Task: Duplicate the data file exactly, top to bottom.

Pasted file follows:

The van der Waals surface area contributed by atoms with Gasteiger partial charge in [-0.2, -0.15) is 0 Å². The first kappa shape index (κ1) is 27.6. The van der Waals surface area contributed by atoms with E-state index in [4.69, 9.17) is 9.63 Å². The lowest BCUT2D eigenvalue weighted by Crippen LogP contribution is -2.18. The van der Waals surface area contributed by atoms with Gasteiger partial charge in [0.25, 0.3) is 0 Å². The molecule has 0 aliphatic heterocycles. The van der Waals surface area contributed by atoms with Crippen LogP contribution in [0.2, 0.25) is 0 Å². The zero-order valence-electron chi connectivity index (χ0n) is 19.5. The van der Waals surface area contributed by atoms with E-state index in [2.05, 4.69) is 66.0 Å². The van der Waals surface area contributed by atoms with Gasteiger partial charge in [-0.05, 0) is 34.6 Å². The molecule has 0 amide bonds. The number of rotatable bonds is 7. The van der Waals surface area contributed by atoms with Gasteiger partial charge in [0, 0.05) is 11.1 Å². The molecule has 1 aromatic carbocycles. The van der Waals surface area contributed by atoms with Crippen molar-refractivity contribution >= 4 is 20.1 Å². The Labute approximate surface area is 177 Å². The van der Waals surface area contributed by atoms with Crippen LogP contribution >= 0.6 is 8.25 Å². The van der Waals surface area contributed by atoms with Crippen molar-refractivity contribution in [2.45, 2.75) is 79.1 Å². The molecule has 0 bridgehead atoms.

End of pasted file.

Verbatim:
The van der Waals surface area contributed by atoms with Gasteiger partial charge in [-0.2, -0.15) is 0 Å². The first kappa shape index (κ1) is 27.6. The van der Waals surface area contributed by atoms with E-state index in [4.69, 9.17) is 9.63 Å². The lowest BCUT2D eigenvalue weighted by Crippen LogP contribution is -2.18. The van der Waals surface area contributed by atoms with Gasteiger partial charge in [0.25, 0.3) is 0 Å². The molecule has 0 aliphatic heterocycles. The van der Waals surface area contributed by atoms with Crippen LogP contribution in [0.2, 0.25) is 0 Å². The zero-order valence-electron chi connectivity index (χ0n) is 19.5. The van der Waals surface area contributed by atoms with E-state index in [2.05, 4.69) is 66.0 Å². The van der Waals surface area contributed by atoms with Gasteiger partial charge in [-0.05, 0) is 34.6 Å². The molecule has 0 amide bonds. The number of rotatable bonds is 7. The van der Waals surface area contributed by atoms with Gasteiger partial charge in [0, 0.05) is 11.1 Å². The molecule has 1 aromatic carbocycles. The van der Waals surface area contributed by atoms with Crippen molar-refractivity contribution >= 4 is 20.1 Å². The Labute approximate surface area is 177 Å². The van der Waals surface area contributed by atoms with Crippen LogP contribution >= 0.6 is 8.25 Å². The van der Waals surface area contributed by atoms with Crippen molar-refractivity contribution in [2.45, 2.75) is 79.1 Å². The molecule has 0 bridgehead atoms.